his claim in each appropriate state court (including a state supreme court with
powers of discretionary review), thereby alerting that court to the federal nature of
the claim.” Baldwin v. Reese, 541 U.S. 27, 29 (2004). “A habeas petitioner fails to
exhaust state remedies when he presents material additional evidentiary support to
the federal court that was not presented to the state court.” Ward v. Stephens, 777
F.3d 250, 258 (5th Cir. 2015) (internal quotation marks omitted).
In his petition for post-conviction relief filed with the Mississippi Supreme
Court, Spicer argued that his two-court-appointed attorneys – Darryl A. Hurt, Sr.,
and Sidney Barnett – failed to consult with him in preparation for trial. Spicer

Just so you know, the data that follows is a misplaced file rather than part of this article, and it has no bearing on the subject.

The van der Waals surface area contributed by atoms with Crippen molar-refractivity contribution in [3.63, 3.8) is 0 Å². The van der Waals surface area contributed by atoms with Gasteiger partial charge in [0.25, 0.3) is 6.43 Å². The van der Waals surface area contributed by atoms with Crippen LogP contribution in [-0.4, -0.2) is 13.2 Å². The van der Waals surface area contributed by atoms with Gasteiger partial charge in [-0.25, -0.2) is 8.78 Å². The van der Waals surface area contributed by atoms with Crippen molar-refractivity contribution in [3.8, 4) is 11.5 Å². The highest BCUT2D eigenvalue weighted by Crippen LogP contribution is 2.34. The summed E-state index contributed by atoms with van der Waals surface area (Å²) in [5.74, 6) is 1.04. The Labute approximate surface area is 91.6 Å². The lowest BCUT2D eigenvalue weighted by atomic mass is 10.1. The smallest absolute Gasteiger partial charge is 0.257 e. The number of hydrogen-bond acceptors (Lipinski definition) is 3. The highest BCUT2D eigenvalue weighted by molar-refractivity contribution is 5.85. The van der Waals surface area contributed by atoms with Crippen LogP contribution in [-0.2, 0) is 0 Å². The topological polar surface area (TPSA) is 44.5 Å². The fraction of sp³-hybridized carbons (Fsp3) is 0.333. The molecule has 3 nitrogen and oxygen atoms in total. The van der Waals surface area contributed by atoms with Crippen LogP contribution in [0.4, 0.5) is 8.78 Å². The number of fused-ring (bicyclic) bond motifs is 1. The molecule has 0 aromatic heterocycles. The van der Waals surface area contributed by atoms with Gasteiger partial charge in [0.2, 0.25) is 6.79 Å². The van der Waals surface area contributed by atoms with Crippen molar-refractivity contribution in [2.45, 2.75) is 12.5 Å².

produced Mr. Hurt’s billing records, which revealed that Mr. Hurt met with Spicer
for a total of four hours over the ten months preceding Spicer’s trial. Mr. Barnett
had no billing records, because he was the public defender. The Mississippi
Supreme Court rejected Spicer’s argument, because no information had been
presented concerning the amount of time that Mr. Barnett had spent consulting
with Spicer. Spicer v. State, 973 So. 2d 184, 193 (¶22) (Miss. 2007). The Court
believed that Mr. Barnett had served as lead counsel during the trial and “was more
likely to have been the attorney meeting with Spicer.” Id.
Spicer also argued that Mr. Hurt and Mr. Barnett failed to conduct a factual
investigation concerning the charges filed against him. This argument was based
on affidavits signed by Mr. Hurt and Mr. Barnett in which they each testified: